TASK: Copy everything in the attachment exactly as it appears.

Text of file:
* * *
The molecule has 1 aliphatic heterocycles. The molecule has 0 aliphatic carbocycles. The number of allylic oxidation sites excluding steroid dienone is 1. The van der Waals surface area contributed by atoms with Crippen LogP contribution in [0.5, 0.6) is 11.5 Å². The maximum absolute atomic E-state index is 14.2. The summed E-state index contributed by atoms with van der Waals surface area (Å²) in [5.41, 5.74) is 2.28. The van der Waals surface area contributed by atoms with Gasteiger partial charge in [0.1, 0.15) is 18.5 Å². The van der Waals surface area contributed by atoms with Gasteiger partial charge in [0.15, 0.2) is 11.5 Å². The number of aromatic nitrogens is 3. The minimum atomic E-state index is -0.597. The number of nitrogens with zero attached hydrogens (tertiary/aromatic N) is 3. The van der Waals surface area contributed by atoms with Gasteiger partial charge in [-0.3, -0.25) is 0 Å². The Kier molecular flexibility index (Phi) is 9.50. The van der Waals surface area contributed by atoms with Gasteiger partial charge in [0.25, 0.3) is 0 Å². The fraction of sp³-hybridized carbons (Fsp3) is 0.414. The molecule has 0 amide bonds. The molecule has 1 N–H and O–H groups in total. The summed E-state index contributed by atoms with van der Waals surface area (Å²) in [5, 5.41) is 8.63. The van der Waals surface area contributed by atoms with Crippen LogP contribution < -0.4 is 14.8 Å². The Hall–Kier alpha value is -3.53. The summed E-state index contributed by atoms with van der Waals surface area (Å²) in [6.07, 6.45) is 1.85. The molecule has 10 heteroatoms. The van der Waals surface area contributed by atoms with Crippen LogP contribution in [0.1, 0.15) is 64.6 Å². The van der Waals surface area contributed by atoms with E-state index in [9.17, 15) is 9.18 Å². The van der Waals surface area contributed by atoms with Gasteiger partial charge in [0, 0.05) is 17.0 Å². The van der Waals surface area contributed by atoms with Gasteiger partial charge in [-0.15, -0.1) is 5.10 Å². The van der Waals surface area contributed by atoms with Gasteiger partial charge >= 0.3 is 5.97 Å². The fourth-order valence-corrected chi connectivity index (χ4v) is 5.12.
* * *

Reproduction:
The molecule has 1 aliphatic heterocycles. The molecule has 0 aliphatic carbocycles. The number of allylic oxidation sites excluding steroid dienone is 1. The van der Waals surface area contributed by atoms with Crippen LogP contribution in [0.5, 0.6) is 11.5 Å². The maximum absolute atomic E-state index is 14.2. The summed E-state index contributed by atoms with van der Waals surface area (Å²) in [5.41, 5.74) is 2.28. The van der Waals surface area contributed by atoms with Gasteiger partial charge in [0.1, 0.15) is 18.5 Å². The van der Waals surface area contributed by atoms with Gasteiger partial charge in [0.15, 0.2) is 11.5 Å². The number of aromatic nitrogens is 3. The minimum atomic E-state index is -0.597. The number of nitrogens with zero attached hydrogens (tertiary/aromatic N) is 3. The van der Waals surface area contributed by atoms with Gasteiger partial charge in [-0.3, -0.25) is 0 Å². The Kier molecular flexibility index (Phi) is 9.50. The van der Waals surface area contributed by atoms with Gasteiger partial charge in [0.25, 0.3) is 0 Å². The fraction of sp³-hybridized carbons (Fsp3) is 0.414. The molecule has 0 amide bonds. The molecule has 1 N–H and O–H groups in total. The summed E-state index contributed by atoms with van der Waals surface area (Å²) in [5, 5.41) is 8.63. The van der Waals surface area contributed by atoms with Crippen LogP contribution < -0.4 is 14.8 Å². The Hall–Kier alpha value is -3.53. The summed E-state index contributed by atoms with van der Waals surface area (Å²) in [6.07, 6.45) is 1.85. The molecule has 10 heteroatoms. The van der Waals surface area contributed by atoms with Crippen LogP contribution in [0.1, 0.15) is 64.6 Å². The van der Waals surface area contributed by atoms with E-state index in [9.17, 15) is 9.18 Å². The van der Waals surface area contributed by atoms with Gasteiger partial charge in [0, 0.05) is 17.0 Å². The van der Waals surface area contributed by atoms with Gasteiger partial charge in [-0.15, -0.1) is 5.10 Å². The van der Waals surface area contributed by atoms with Gasteiger partial charge >= 0.3 is 5.97 Å². The fourth-order valence-corrected chi connectivity index (χ4v) is 5.12.